The non-starters were considered the ones who wanted stability, a strong referee to give them some position in the race, a regulative hand to calm manic speculation; an authority that can call things to a halt, begin things again from compensatorily staggered ‘starting lines. ’‘Reform’ in America has been sterile because it can imagine no change except through the extension of this metaphor of a race, wider inclusion of competitors, “a piece of the action,” as it were, for the disenfranchised. There is no attempt to call off the race. Since our only stability is change, America seems not to honour the quiet work that achieves social interdependence and stability. There is, in our legends, no heroism of the office clerk no stable industrial workforce of the people who actually make the system work.

There is no pride in being an employee (Wilson asked for a return to the time when everyone was an employer). There has been no boasting about our social workers—they are merely signs of the system’s failure, of opportunity denied or not taken, of things to be eliminated. We have no pride in our growing interdependence, in the fact that our system can serve others, that we are able to help those in need; empty boasts from the past make us ashamed of our present achievements, make us try to forget or deny them, move away from them. There is no honour but in the Wonderland race, we must all run, all trying to win, none winning in the end (for there is no end).

Q. The primary purpose of the passage is to-

Detailed Solution for CAT Mock Test - 14 (09/10/2022) - Question 14 Refer to the lines, ‘ We have no pride in our growing interdependence, in the fact that our system can serve others, that we are able to help those in need; empty boasts from the past make us ashamed of our present achievements, make us try to forget or deny them, move away from them’. This clearly spells out the central idea. Hence, option (1) is correct.
CAT Mock Test - 14 (09/10/2022) - Question 15

Woodrow Wilson was referring to the liberal idea of the economic market when he said that the free enterprise system is the most efficient economic system. Maximum freedom means maximum productiveness; our ‘opennes’s is to be the measure of our stability. Fascination with this ideal has made Americans defy the ‘Old World’ categories of settled possessiveness versus unsettling deprivation, the cupidity of retention versus the cupidity of seizure, a ‘status quo’ defended or attacked. The United States, it was believed, had no status quo ante. Our only ‘station’ was the turning of a stationary wheel, spinning faster and faster. We did not base our system on property but opportunity—which meant we based it not on stability but on mobility. The more things changed, that is, the more rapidly the wheel turned, the steadier we would be. The conventional picture of class politics is composed of the Haves, who want a stability to keep what they have, and the Have-Nots, who want a touch of instability and change in which to scramble for the things they have not. But Americans imagined a condition in which speculators, self-makers, runners are always using the new opportunities given by our land. These economic leaders (front-runners) would thus be mainly agents of change.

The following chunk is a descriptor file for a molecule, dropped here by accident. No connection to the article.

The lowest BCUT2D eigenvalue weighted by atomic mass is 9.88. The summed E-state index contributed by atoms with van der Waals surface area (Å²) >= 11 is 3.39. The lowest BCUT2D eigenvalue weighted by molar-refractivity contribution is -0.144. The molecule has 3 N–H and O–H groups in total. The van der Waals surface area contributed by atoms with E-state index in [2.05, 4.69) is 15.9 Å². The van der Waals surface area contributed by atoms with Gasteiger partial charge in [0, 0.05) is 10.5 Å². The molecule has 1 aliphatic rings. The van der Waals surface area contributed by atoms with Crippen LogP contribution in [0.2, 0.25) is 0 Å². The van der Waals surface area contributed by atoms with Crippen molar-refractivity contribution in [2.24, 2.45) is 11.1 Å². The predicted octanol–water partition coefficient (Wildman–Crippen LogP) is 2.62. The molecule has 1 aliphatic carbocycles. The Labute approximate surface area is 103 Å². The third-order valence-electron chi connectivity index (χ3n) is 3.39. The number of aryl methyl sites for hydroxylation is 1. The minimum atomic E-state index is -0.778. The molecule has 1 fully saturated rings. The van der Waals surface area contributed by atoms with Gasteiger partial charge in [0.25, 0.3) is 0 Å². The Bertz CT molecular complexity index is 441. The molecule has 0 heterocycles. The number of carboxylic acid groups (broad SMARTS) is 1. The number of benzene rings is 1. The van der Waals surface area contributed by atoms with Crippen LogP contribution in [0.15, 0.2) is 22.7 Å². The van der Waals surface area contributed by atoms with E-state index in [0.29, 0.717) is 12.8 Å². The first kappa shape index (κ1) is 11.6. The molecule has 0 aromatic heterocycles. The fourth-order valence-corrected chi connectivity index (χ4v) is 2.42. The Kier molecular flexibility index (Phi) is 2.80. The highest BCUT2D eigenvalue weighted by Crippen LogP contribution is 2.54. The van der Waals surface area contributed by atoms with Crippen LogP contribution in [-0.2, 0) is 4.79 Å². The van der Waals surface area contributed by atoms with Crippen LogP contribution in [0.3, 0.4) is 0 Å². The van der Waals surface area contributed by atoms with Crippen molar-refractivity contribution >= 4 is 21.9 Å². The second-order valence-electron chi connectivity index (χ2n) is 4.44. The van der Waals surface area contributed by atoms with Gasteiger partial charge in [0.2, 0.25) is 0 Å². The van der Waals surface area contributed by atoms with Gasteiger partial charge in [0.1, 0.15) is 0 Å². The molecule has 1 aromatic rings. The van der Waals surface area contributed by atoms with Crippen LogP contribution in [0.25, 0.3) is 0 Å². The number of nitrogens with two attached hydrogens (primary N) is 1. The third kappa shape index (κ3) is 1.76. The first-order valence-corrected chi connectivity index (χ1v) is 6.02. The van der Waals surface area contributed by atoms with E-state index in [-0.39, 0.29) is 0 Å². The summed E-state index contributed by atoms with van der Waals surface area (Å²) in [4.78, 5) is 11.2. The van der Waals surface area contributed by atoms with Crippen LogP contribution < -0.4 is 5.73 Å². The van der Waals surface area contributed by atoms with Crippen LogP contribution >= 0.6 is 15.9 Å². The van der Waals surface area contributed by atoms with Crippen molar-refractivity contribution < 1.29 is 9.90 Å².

The non-starters were considered the ones who wanted stability, a strong referee to give them some position in the race, a regulative hand to calm manic speculation; an authority that can call things to a halt, begin things again from compensatorily staggered ‘starting lines. ’‘Reform’ in America has been sterile because it can imagine no change except through the extension of this metaphor of a race, wider inclusion of competitors, “a piece of the action,” as it were, for the disenfranchised. There is no attempt to call off the race. Since our only stability is change, America seems not to honour the quiet work that achieves social interdependence and stability. There is, in our legends, no heroism of the office clerk no stable industrial workforce of the people who actually make the system work.

There is no pride in being an employee (Wilson asked for a return to the time when everyone was an employer). There has been no boasting about our social workers—they are merely signs of the system’s failure, of opportunity denied or not taken, of things to be eliminated. We have no pride in our growing interdependence, in the fact that our system can serve others, that we are able to help those in need; empty boasts from the past make us ashamed of our present achievements, make us try to forget or deny them, move away from them. There is no honour but in the Wonderland race, we must all run, all trying to win, none winning in the end (for there is no end).

Q. In the context of the author’s discussion of regulating change, which of the following could be most probably regarded as a ‘strong referee’ in the United States?

Detailed Solution for CAT Mock Test - 14 (09/10/2022) - Question 15 Refer to the lines, ‘ The nonstarters were considered the………an authority that can call things to a halt, begin things again from compensatorily staggered ‘starting lines’. Only a federal court judge will have an authority to call things at halt. Hence, option (3) is correct.
CAT Mock Test - 14 (09/10/2022) - Question 16